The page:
A detector which measures the direction of a particle's spin is called a Stern-Gerlach analyzer, after the two men who first tested some of the quantum mechanical properties of spins. It turns out that measurements of spin yield many bizarre and interesting properties. For example, as I mentioned in the body of the paper, successive measurements of the same electron by detectors in orientation 1 will yield the same result. If the first detector flashes green then the second one will too, but a subsequent measurement by a detector in orientation 2 might flash green or red. Strangely, however, if I then measure the electron with another orientation 1 detector I will not necessarily get a green flash. Measuring its orientation 2 value somehow erases its orientation 1 value! The quantum mechanical way of viewing this result is the following: An electron always has spin in a particular direction, e.g. straight up. When I measure its spin along an axis I get the result that it will always be pointing directly up or down along that axis. Thus we say that by the act of measuring the electron on a given axis I actually change the electron's spin, forcing it to line up on the axis I chose. Given this I can explain the results cited above. If I measure the electron in orientation 1 and find it pointing up then its spin will subsequently be aligned exactly in that direction. Thus further measurements along orientation 1 will give the same result, i.e. "up". If I then measure the electron along orientation 2, however, I will force it to point one way or another along that new axis. This is what I mean by "erasing" the orientation 1 value. Since the electron now points up or down along orientation 2 a subsequent measurement along orientation 1 may yield either result, up or down. (For the details of how to calculate the odds of each result see the following appendix.)7 This effect, strange as it may seem, is exactly the kind of thing we found we needed to explain the failure of Bell's inequality. We've just seen that measuring the spin of an electron changes its state by forcing it to be aligned along the direction we measured in. The additional element we need to get around Bell's inequality is that the measurement of one electron changes the state of the other one. This comes about because of a special property of the sources which emit the electrons. The two electrons in each pair are linked ("entangled" in the lingo) in such a way that when I measure one electron to be pointing in a particular direction, the other electron will be forced to point the opposite way along the same axis. If I measure one electron in orientation-1 as "up," then the other electron must point "down" in orientation-1; and both electrons will be unpredictable if measured in any other orientation.8 This effect gives us the violation of locality needed to invalidate the proof of Bell's inequality. For more details on how this works, and how specifically you get the result 1/2 for the experiment, see the following appendix.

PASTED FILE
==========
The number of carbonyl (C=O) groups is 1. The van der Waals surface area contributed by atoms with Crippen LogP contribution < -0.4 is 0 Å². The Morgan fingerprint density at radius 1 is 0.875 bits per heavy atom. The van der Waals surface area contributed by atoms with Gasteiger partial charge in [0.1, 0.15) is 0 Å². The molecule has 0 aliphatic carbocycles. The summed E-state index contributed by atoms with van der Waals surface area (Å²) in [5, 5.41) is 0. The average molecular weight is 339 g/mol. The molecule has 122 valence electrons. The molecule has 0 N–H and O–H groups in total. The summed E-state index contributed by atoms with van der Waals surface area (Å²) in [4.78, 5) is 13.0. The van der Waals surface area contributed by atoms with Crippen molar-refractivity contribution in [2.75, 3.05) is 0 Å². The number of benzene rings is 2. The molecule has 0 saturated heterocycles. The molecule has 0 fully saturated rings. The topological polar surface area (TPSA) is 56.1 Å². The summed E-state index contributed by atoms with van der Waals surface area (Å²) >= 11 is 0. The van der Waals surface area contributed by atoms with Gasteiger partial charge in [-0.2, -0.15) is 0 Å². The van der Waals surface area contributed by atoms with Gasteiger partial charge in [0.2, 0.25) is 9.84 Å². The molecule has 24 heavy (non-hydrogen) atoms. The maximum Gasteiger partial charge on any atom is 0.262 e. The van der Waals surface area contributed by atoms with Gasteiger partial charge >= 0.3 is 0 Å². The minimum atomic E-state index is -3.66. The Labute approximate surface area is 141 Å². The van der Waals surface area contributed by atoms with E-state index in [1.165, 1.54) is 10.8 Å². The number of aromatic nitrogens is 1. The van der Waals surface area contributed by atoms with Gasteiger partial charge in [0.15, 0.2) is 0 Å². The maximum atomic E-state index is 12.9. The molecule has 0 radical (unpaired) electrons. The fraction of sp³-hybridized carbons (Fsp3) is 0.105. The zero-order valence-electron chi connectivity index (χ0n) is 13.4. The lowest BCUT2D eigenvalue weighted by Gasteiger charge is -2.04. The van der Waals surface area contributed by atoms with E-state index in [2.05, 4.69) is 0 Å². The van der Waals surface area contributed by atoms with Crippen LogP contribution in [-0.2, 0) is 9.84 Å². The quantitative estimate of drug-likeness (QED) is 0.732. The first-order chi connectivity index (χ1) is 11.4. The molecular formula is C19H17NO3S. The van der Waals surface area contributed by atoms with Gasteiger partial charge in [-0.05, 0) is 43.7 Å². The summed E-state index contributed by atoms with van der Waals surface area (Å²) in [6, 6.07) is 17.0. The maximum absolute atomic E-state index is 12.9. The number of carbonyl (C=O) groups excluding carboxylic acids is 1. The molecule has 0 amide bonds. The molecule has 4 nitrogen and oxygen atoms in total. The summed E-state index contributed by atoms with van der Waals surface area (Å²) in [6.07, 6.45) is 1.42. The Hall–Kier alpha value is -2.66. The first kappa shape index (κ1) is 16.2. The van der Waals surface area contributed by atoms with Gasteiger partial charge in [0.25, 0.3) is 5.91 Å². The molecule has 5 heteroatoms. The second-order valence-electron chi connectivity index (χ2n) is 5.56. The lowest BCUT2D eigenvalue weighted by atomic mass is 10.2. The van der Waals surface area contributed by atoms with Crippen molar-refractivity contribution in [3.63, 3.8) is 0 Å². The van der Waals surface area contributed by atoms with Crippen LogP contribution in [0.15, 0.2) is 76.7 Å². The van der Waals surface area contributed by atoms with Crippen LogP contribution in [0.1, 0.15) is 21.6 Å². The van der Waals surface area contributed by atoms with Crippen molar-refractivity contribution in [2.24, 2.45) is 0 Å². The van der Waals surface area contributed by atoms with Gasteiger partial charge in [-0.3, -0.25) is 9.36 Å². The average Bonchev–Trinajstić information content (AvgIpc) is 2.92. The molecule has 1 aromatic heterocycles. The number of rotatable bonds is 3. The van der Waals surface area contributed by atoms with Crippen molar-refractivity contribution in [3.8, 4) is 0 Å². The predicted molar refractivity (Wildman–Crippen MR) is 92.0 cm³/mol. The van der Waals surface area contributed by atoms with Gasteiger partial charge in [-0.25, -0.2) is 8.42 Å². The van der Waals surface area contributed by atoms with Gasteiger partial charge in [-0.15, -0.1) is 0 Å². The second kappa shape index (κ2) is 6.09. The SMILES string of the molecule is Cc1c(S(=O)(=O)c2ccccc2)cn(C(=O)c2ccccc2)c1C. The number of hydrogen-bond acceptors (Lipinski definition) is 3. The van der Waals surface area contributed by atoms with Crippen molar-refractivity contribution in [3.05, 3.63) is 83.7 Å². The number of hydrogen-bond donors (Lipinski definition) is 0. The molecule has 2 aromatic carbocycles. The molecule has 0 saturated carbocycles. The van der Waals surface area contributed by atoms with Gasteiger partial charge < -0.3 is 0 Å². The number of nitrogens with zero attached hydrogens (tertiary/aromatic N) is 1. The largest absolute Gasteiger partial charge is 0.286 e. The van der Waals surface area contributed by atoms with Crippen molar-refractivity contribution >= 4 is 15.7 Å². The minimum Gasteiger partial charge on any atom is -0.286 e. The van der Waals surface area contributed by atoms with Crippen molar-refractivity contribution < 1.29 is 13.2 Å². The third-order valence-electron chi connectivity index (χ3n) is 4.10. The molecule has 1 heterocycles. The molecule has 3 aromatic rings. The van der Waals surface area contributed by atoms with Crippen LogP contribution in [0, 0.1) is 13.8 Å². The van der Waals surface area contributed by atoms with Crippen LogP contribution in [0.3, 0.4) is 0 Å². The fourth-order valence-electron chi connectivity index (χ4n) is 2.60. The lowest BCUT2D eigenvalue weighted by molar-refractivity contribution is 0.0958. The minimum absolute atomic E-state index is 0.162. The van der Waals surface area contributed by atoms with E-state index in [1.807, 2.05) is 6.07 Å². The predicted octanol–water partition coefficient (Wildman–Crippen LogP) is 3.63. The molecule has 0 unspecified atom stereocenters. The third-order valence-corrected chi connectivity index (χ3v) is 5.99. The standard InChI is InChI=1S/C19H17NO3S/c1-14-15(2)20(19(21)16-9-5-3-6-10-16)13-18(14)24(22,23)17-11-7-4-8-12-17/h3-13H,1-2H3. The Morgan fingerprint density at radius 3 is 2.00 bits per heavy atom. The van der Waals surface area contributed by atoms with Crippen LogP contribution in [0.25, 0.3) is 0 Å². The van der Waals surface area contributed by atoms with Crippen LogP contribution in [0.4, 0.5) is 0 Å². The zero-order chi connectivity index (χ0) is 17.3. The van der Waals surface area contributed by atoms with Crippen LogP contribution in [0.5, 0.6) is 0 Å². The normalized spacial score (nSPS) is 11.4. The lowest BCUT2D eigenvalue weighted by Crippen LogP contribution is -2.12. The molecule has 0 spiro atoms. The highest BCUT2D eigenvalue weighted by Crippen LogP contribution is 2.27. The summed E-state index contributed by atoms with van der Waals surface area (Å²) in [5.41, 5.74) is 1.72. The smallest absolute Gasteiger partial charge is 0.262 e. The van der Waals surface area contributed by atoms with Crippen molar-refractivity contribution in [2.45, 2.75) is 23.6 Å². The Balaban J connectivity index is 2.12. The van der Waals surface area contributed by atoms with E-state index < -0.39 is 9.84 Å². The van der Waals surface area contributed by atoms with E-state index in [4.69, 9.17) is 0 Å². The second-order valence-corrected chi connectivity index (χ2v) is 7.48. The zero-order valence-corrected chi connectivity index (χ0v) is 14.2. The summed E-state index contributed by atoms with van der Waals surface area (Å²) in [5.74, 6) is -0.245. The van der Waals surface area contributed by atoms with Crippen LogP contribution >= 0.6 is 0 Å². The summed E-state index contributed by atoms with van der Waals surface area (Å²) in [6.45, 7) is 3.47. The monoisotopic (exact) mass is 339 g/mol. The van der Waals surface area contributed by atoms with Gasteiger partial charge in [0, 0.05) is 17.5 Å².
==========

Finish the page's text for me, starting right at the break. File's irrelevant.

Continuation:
The effect of measurements on a system is one of the most profoundly shocking results of quantum mechanics. Put succinctly, measuring a system necessarily changes the system. We see this effect with any measurements of spin, but it comes out even more dramatically in Bell's theorem, where measurement of one electron necessarily must somehow be changing the other electron. Nobody understands how this happens, but experimentally we can say that it does.